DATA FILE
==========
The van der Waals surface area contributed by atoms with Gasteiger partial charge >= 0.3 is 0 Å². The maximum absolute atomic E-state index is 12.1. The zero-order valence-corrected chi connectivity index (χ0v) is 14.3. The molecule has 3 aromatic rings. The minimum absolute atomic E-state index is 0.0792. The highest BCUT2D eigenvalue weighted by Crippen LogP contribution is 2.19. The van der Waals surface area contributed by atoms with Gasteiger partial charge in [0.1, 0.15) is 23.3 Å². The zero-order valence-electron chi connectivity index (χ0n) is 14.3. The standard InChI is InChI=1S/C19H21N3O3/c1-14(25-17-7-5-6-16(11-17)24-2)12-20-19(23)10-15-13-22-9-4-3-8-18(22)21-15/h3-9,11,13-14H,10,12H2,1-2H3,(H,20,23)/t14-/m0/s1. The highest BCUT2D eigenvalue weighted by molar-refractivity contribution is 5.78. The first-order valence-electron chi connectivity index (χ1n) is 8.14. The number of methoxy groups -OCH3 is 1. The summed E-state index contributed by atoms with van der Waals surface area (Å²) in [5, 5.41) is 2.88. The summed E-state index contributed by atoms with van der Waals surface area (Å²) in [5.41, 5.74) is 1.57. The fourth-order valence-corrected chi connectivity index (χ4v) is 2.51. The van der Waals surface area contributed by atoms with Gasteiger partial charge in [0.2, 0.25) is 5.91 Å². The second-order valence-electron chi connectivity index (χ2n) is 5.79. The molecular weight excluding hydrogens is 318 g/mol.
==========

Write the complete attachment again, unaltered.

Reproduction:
The van der Waals surface area contributed by atoms with Gasteiger partial charge >= 0.3 is 0 Å². The maximum absolute atomic E-state index is 12.1. The zero-order valence-corrected chi connectivity index (χ0v) is 14.3. The molecule has 3 aromatic rings. The minimum absolute atomic E-state index is 0.0792. The highest BCUT2D eigenvalue weighted by Crippen LogP contribution is 2.19. The van der Waals surface area contributed by atoms with Gasteiger partial charge in [0.1, 0.15) is 23.3 Å². The zero-order valence-electron chi connectivity index (χ0n) is 14.3. The standard InChI is InChI=1S/C19H21N3O3/c1-14(25-17-7-5-6-16(11-17)24-2)12-20-19(23)10-15-13-22-9-4-3-8-18(22)21-15/h3-9,11,13-14H,10,12H2,1-2H3,(H,20,23)/t14-/m0/s1. The highest BCUT2D eigenvalue weighted by molar-refractivity contribution is 5.78. The first-order valence-electron chi connectivity index (χ1n) is 8.14. The number of methoxy groups -OCH3 is 1. The summed E-state index contributed by atoms with van der Waals surface area (Å²) in [5, 5.41) is 2.88. The summed E-state index contributed by atoms with van der Waals surface area (Å²) in [5.41, 5.74) is 1.57. The fourth-order valence-corrected chi connectivity index (χ4v) is 2.51. The van der Waals surface area contributed by atoms with Gasteiger partial charge in [0.2, 0.25) is 5.91 Å². The second-order valence-electron chi connectivity index (χ2n) is 5.79. The molecular weight excluding hydrogens is 318 g/mol.